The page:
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© Research
Publication : Molecular microbiology

Live cell imaging of SOS and prophage dynamics in isogenic bacterial populations

Scientific Fields
Diseases
Organisms
Applications
Technique

Published in Molecular microbiology - 22 Aug 2015

Helfrich S, Pfeifer E, Krämer C, Sachs CC, Wiechert W, Kohlheyer D, Nöh K, Frunzke J

Link to Pubmed [PMID] – 26235130

Mol. Microbiol. 2015 Nov;98(4):636-50

Almost all bacterial genomes contain DNA of viral origin, including functional prophages or degenerated phage elements. A frequent but often unnoted phenomenon is the spontaneous induction of prophage elements (SPI) even in the absence of an external stimulus. In this study, we have analyzed SPI of the large, degenerated prophage CGP3 (187 kbp), which is integrated into the genome of the Gram-positive Corynebacterium glutamicum ATCC 13032. Time-lapse fluorescence microscopy of fluorescent reporter strains grown in microfluidic chips revealed the sporadic induction of the SOS response as a prominent trigger of CGP3 SPI but also displayed a considerable fraction (∼30%) of RecA-independent SPI. Whereas approx. 20% of SOS-induced cells recovered from this stress and resumed growth, the spontaneous induction of CGP3 always led to a stop of growth and likely cell death. A carbon source starvation experiment clearly emphasized that SPI only occurs in actively proliferating cells, whereas sporadic SOS induction was still observed in resting cells. These data highlight the impact of sporadic DNA damage on the activity of prophage elements and provide a time-resolved, quantitative description of SPI as general phenomenon of bacterial populations.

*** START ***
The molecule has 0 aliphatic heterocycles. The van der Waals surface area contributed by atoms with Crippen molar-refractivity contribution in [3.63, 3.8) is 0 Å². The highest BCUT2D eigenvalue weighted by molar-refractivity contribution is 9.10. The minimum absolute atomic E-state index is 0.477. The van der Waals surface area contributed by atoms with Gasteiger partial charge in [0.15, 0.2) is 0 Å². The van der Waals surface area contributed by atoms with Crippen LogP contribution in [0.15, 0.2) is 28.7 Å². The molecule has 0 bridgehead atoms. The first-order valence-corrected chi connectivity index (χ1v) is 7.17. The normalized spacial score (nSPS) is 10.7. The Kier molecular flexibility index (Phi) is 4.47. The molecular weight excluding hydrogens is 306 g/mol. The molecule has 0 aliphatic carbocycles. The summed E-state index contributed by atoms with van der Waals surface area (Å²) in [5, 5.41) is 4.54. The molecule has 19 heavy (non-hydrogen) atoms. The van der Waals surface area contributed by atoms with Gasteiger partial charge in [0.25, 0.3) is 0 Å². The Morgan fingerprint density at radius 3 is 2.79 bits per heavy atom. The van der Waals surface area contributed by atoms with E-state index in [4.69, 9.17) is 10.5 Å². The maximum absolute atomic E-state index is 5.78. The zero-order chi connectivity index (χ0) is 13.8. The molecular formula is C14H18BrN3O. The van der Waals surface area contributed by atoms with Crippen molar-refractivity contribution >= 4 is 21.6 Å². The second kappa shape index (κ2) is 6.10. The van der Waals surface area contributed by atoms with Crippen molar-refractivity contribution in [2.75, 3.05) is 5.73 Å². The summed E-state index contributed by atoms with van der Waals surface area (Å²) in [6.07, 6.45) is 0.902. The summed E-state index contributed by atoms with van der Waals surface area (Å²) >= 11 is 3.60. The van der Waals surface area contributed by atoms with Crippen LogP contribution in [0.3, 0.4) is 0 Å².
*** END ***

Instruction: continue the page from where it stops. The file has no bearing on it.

https://www.ncbi.nlm.nih.gov/pubmed/26235130